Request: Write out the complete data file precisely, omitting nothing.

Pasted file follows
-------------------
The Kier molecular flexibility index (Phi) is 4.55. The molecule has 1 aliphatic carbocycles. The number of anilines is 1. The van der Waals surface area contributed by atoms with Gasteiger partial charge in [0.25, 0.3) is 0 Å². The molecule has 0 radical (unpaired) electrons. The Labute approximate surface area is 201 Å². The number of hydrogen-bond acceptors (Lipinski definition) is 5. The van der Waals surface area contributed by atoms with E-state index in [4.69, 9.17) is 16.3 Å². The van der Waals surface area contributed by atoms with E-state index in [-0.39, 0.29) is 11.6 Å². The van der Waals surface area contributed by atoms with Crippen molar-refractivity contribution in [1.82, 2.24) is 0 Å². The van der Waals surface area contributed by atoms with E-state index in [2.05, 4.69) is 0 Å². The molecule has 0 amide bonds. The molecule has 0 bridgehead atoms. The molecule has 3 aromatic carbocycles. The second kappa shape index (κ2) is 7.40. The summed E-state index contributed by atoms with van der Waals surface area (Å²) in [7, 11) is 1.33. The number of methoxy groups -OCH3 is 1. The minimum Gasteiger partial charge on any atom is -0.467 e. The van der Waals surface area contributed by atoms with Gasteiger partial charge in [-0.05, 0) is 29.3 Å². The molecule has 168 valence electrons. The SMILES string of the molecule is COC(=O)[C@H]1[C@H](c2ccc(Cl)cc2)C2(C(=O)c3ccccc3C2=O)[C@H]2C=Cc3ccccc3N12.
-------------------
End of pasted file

The Kier molecular flexibility index (Phi) is 4.55. The molecule has 1 aliphatic carbocycles. The number of anilines is 1. The van der Waals surface area contributed by atoms with Gasteiger partial charge in [0.25, 0.3) is 0 Å². The molecule has 0 radical (unpaired) electrons. The Labute approximate surface area is 201 Å². The number of hydrogen-bond acceptors (Lipinski definition) is 5. The van der Waals surface area contributed by atoms with E-state index in [4.69, 9.17) is 16.3 Å². The van der Waals surface area contributed by atoms with E-state index in [-0.39, 0.29) is 11.6 Å². The van der Waals surface area contributed by atoms with Crippen molar-refractivity contribution in [1.82, 2.24) is 0 Å². The van der Waals surface area contributed by atoms with E-state index in [2.05, 4.69) is 0 Å². The molecule has 0 amide bonds. The molecule has 0 bridgehead atoms. The molecule has 3 aromatic carbocycles. The second kappa shape index (κ2) is 7.40. The summed E-state index contributed by atoms with van der Waals surface area (Å²) in [7, 11) is 1.33. The number of methoxy groups -OCH3 is 1. The minimum Gasteiger partial charge on any atom is -0.467 e. The van der Waals surface area contributed by atoms with Gasteiger partial charge in [-0.05, 0) is 29.3 Å². The molecule has 168 valence electrons. The SMILES string of the molecule is COC(=O)[C@H]1[C@H](c2ccc(Cl)cc2)C2(C(=O)c3ccccc3C2=O)[C@H]2C=Cc3ccccc3N12.